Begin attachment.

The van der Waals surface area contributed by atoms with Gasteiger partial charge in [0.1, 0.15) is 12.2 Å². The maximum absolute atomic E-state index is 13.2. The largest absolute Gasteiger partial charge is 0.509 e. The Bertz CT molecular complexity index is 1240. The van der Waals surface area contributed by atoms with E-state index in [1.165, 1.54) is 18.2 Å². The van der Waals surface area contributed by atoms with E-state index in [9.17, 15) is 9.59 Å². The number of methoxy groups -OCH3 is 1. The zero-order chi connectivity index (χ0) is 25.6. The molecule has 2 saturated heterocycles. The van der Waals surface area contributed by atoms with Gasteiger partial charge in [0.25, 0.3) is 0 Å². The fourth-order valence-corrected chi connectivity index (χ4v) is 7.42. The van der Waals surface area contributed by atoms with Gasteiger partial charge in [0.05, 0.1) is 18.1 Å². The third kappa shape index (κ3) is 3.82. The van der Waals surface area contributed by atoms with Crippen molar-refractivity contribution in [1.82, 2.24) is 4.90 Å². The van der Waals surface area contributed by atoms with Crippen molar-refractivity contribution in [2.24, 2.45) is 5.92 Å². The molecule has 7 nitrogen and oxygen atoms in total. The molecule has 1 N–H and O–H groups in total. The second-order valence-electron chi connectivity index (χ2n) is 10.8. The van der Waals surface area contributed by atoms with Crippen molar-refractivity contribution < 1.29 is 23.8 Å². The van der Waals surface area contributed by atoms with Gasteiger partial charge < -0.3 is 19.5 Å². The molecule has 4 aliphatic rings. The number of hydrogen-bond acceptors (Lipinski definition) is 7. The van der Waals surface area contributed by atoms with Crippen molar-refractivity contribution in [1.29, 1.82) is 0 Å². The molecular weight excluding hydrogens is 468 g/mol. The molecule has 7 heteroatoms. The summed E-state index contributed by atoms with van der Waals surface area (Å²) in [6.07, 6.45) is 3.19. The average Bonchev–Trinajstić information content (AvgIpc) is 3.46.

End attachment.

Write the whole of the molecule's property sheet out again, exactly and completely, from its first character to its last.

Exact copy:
The van der Waals surface area contributed by atoms with Gasteiger partial charge in [0.1, 0.15) is 12.2 Å². The maximum absolute atomic E-state index is 13.2. The largest absolute Gasteiger partial charge is 0.509 e. The Bertz CT molecular complexity index is 1240. The van der Waals surface area contributed by atoms with E-state index in [1.165, 1.54) is 18.2 Å². The van der Waals surface area contributed by atoms with E-state index in [9.17, 15) is 9.59 Å². The number of methoxy groups -OCH3 is 1. The zero-order chi connectivity index (χ0) is 25.6. The molecule has 2 saturated heterocycles. The van der Waals surface area contributed by atoms with Gasteiger partial charge in [0.25, 0.3) is 0 Å². The fourth-order valence-corrected chi connectivity index (χ4v) is 7.42. The van der Waals surface area contributed by atoms with Gasteiger partial charge in [0.05, 0.1) is 18.1 Å². The third kappa shape index (κ3) is 3.82. The van der Waals surface area contributed by atoms with Crippen molar-refractivity contribution in [1.82, 2.24) is 4.90 Å². The van der Waals surface area contributed by atoms with Crippen molar-refractivity contribution in [2.24, 2.45) is 5.92 Å². The molecule has 7 nitrogen and oxygen atoms in total. The molecule has 1 N–H and O–H groups in total. The second-order valence-electron chi connectivity index (χ2n) is 10.8. The van der Waals surface area contributed by atoms with Crippen molar-refractivity contribution < 1.29 is 23.8 Å². The van der Waals surface area contributed by atoms with Gasteiger partial charge < -0.3 is 19.5 Å². The molecule has 4 aliphatic rings. The number of hydrogen-bond acceptors (Lipinski definition) is 7. The van der Waals surface area contributed by atoms with Crippen molar-refractivity contribution in [1.29, 1.82) is 0 Å². The molecular weight excluding hydrogens is 468 g/mol. The molecule has 7 heteroatoms. The summed E-state index contributed by atoms with van der Waals surface area (Å²) in [6.07, 6.45) is 3.19. The average Bonchev–Trinajstić information content (AvgIpc) is 3.46.